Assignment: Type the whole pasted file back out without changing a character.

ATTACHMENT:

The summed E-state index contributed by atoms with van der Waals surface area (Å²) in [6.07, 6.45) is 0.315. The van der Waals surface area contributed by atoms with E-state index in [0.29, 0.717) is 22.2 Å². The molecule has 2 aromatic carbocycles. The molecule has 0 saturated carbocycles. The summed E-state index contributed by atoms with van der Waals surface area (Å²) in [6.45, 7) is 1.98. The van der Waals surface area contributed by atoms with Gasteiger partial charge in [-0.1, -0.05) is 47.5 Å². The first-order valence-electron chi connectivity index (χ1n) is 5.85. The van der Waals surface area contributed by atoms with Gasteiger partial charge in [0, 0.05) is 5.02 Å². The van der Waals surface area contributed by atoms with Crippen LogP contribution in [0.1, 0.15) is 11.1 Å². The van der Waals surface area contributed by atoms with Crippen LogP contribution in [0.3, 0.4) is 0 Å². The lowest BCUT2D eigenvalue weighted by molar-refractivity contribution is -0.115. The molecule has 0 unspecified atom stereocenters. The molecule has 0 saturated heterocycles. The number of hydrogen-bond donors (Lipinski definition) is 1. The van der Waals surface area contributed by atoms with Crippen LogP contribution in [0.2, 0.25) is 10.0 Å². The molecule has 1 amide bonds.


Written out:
The summed E-state index contributed by atoms with van der Waals surface area (Å²) in [6.07, 6.45) is 0.315. The van der Waals surface area contributed by atoms with E-state index in [0.29, 0.717) is 22.2 Å². The molecule has 2 aromatic carbocycles. The molecule has 0 saturated carbocycles. The summed E-state index contributed by atoms with van der Waals surface area (Å²) in [6.45, 7) is 1.98. The van der Waals surface area contributed by atoms with Gasteiger partial charge in [-0.1, -0.05) is 47.5 Å². The first-order valence-electron chi connectivity index (χ1n) is 5.85. The van der Waals surface area contributed by atoms with Gasteiger partial charge in [0, 0.05) is 5.02 Å². The van der Waals surface area contributed by atoms with Crippen LogP contribution in [0.1, 0.15) is 11.1 Å². The van der Waals surface area contributed by atoms with Crippen LogP contribution in [0.3, 0.4) is 0 Å². The lowest BCUT2D eigenvalue weighted by molar-refractivity contribution is -0.115. The molecule has 0 unspecified atom stereocenters. The molecule has 0 saturated heterocycles. The number of hydrogen-bond donors (Lipinski definition) is 1. The van der Waals surface area contributed by atoms with Crippen LogP contribution in [0.2, 0.25) is 10.0 Å². The molecule has 1 amide bonds.